“Gossip Girl” was never intended to be a gossip show. Gossip Girl’s evil blogger, who followed the beautiful, tumultuous lives of a group of Upper East Side adolescents at a fictional private school, was more akin to the original (or, at least, an early) apportioner of cancel culture. “Gossip Girl” was always on the lookout, watching, and stirring things up.
She’d catch the targets of her surveillance doing all sorts of things: cheating on each other and on tests; having dramatic family disputes in their penthouses made entirely of windows; going on vacation; being threatened with disinheritance in sombre restaurants full of shiny black furniture; (erroneously) believing themselves to be guilty of murder; and so on. She’d make sure everyone knew about anything she discovered.
The pranks of these lovely young heirs and heiresses were occasionally moral violations. They weren’t always like that. But it was all documented in spidery, lurid blog pieces that the entire school (indeed, it was frequently said, the entire city of Manhattan) happily read. Friendships, relationships, and carefully crafted plans to attend Ivy League universities were all blown up by “Gossip Girl’s” huge expose, ripping the social fabric of the school (or at least the popular clique) to tears on a regular basis.
This, however, is not how gossip works. It’s not about dropping bombs or revealing secrets; it’s about a clandestine flow of information among friends. Yes, it’s about making a decision. But also, beneath a veil of deception, bonding, establishing shared social standards and addressing some of the peculiar moral difficulties we all face: as humans, we need to talk about these things, and it can be difficult to do so honestly. The spiky posts on “Gossip Girl” have little to do with connecting. They were far more akin to today’s trend of voicing issues on social media in order to create a spectacle.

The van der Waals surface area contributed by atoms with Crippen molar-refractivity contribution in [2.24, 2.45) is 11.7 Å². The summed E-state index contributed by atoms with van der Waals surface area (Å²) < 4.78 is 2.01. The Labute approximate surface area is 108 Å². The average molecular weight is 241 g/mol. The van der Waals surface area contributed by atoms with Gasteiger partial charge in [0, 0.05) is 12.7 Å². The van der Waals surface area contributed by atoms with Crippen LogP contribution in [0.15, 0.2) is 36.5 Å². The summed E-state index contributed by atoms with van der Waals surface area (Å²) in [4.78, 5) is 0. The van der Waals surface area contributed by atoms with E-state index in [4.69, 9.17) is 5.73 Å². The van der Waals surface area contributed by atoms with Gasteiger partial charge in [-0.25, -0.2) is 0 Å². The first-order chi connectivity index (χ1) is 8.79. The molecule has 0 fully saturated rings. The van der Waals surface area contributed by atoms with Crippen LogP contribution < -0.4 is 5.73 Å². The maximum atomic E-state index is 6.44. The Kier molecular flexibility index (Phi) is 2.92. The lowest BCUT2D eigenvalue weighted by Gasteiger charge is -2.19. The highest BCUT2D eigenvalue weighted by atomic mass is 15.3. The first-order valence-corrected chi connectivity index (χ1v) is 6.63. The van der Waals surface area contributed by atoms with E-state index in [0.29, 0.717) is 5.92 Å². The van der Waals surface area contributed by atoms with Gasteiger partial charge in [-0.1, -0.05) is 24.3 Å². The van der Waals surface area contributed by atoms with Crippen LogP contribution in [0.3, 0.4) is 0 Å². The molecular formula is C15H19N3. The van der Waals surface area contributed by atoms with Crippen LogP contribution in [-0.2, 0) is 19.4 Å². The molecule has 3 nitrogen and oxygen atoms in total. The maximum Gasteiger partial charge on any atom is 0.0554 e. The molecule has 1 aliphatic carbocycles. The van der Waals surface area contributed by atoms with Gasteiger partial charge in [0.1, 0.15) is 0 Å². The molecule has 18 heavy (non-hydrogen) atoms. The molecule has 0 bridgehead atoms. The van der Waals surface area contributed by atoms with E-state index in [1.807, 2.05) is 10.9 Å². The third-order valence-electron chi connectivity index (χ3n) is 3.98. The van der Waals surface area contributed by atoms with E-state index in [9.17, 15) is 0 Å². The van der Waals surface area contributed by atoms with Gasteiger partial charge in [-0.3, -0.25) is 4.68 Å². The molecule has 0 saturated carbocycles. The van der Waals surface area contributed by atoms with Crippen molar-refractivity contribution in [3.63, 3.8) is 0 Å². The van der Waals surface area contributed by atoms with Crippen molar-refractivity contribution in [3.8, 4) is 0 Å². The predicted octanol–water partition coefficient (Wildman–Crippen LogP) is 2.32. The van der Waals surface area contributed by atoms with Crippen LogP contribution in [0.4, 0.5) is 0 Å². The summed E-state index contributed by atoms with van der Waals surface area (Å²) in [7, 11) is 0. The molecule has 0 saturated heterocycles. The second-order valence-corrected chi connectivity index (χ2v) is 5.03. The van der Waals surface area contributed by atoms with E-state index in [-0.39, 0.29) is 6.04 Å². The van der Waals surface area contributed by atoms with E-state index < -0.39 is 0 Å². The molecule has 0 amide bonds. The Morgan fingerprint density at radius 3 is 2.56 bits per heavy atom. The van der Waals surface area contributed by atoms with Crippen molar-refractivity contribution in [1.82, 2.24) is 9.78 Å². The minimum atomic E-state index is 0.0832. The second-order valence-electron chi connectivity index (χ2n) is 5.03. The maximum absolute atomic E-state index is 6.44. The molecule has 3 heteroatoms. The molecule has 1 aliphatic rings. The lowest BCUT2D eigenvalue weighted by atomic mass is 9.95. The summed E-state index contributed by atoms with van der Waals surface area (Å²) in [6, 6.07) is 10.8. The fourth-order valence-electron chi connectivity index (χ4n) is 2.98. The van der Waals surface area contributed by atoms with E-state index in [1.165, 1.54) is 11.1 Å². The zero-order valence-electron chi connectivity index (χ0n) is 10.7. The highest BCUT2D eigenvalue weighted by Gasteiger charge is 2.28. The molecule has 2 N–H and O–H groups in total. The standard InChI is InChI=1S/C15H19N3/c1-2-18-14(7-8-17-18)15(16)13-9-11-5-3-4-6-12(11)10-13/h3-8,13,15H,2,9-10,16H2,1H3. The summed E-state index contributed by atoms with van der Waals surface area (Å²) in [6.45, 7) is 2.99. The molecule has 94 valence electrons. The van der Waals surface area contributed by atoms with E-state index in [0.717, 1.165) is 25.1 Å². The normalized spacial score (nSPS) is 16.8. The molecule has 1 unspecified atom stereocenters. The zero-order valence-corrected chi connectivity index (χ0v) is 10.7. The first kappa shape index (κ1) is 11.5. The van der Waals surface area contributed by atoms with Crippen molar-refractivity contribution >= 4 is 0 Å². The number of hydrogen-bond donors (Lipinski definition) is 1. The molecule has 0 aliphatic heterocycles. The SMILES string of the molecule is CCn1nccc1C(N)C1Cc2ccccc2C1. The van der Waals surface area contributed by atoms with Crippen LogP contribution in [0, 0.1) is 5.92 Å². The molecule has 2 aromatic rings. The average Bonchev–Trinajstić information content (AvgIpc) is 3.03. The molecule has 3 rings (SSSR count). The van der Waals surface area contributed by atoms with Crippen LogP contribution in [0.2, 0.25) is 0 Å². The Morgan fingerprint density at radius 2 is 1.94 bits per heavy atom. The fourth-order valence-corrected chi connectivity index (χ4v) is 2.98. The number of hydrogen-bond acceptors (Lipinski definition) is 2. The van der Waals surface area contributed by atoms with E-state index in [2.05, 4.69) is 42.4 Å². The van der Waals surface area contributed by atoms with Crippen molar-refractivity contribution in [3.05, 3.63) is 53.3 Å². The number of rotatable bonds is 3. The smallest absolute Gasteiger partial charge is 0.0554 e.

“Gossip Girl” has now been reinvented for a generation that has grown up in a world dominated by social media. This time, “Gossip Girl” takes the shape of a Diet Prada-style Instagram account, rather than a blog. The fear of self-presentation in front of an infinite audience; the pressure of perpetual self-promotion; the ethics of privacy and public shame; and the concept of privilege are all common topics (as seen through the often simplistic perspective of a viral Twitter thread or an Instagram infographic).
The Instagram stardom of one of the two female stars, Julien Calloway, is at the center of the new “Gossip Girl’s” conflict. Her schedule, as seen in the first episode, centers around setting opportunities to collect content for her “narrative.” Her social media presence is micromanaged by a pair of buddies who frequently say things like “your followers are leaving” (the followers seem more volatile than typical social media users). Otto “Obie” Bergmann IV (I know), her boyfriend, has had enough of her fanatical dedication to social media.
This plot is unconvincing and does not hold the reader’s attention. Calloway always seems too earnest and nice for the slightly craven world of influencing, and the friends seem to view their involvement with the Instagram account with a sense of desperation, as their route to internships in PR or media (I would be surprised if teenage girls from this world did not have better options or ways in). Even the wording used to refer to Instagram appears to be off: at one point, Calloway exhorts Bergman, “You promised you would do my story!” If that’s how people are talking about social media these days, I’ve been missing out.